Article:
For instance, the LINQ provider will convert your LINQ query into a SQL query that the database engine can execute if you are using LINQ to SQL to query a relational database. The LINQ provider will convert your query into a series of XML navigation and selection operations if you use LINQ to XML to query an XML document.

Pros and Cons of using LINQ:


  • Consistent syntax across different types of data sources

  • Supports strong typing and type safety

  • Intellisense and code completion in Visual Studio

  • Easier to write and read than traditional SQL queries

  • Can be used to create reusable query components


  • Some LINQ providers may not support all query features

  • Performance may not be as fast as traditional SQL queries in some cases

  • Learning curve for developers who are new to LINQ

  • LINQ queries may be more verbose than equivalent SQL queries in some cases

Performance details:

The structure of the query, the implementation of the LINQ provider, the quantity and complexity of the data source, and other variables all affect how well LINQ queries run. When querying huge data sources or carrying out intricate joins and aggregations, LINQ queries may generally be slower than conventional SQL queries. The performance difference is typically insignificant for simple queries and small data sources.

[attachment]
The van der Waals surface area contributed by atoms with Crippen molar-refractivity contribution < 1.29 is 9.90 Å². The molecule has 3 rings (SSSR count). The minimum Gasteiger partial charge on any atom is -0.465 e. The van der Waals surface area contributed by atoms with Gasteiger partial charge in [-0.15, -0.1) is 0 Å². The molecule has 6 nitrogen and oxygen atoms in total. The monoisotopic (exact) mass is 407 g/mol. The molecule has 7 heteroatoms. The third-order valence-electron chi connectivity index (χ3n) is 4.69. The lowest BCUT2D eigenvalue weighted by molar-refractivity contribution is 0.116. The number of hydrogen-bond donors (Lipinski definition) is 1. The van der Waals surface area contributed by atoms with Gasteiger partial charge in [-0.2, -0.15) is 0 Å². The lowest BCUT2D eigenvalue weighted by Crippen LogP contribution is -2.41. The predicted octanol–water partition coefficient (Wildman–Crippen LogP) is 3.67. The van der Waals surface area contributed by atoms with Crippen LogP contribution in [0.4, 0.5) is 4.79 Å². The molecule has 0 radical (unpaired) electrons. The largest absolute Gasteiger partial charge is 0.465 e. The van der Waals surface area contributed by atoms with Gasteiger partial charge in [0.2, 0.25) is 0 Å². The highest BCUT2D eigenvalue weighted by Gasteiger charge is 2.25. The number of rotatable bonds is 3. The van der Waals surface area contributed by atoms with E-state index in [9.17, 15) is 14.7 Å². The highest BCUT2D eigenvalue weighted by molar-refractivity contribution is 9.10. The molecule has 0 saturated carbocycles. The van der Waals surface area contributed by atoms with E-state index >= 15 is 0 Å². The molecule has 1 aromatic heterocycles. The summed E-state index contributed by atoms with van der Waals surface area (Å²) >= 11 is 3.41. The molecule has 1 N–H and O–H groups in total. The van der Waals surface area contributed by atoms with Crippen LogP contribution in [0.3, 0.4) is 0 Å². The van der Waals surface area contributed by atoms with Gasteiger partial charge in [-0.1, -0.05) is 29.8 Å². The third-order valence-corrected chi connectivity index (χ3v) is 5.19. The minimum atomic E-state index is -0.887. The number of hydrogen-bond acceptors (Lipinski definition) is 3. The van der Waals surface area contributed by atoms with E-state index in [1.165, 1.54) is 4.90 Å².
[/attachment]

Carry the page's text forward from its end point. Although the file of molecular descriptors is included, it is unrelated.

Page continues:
Here’s a table summarizing the performance test results for LINQ;
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Examples of LINQ statements in C

Here are three sample LINQ statements with their corresponding SQL queries:

1. Simple LINQ statement:

// C# LINQ 
var result = from c in customers
             where c.City == "Seattle"
             select c;

// SQL query:
FROM Customers
WHERE City = 'Seattle'
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This LINQ statement selects all customers from the customers collection whose City property equals "Seattle". The LINQ statement is translated to a simple SQL query that selects all columns from the Customers table where the City column equals 'Seattle'.

2. Moderate LINQ statement:

// C# LINQ
var result = from o in orders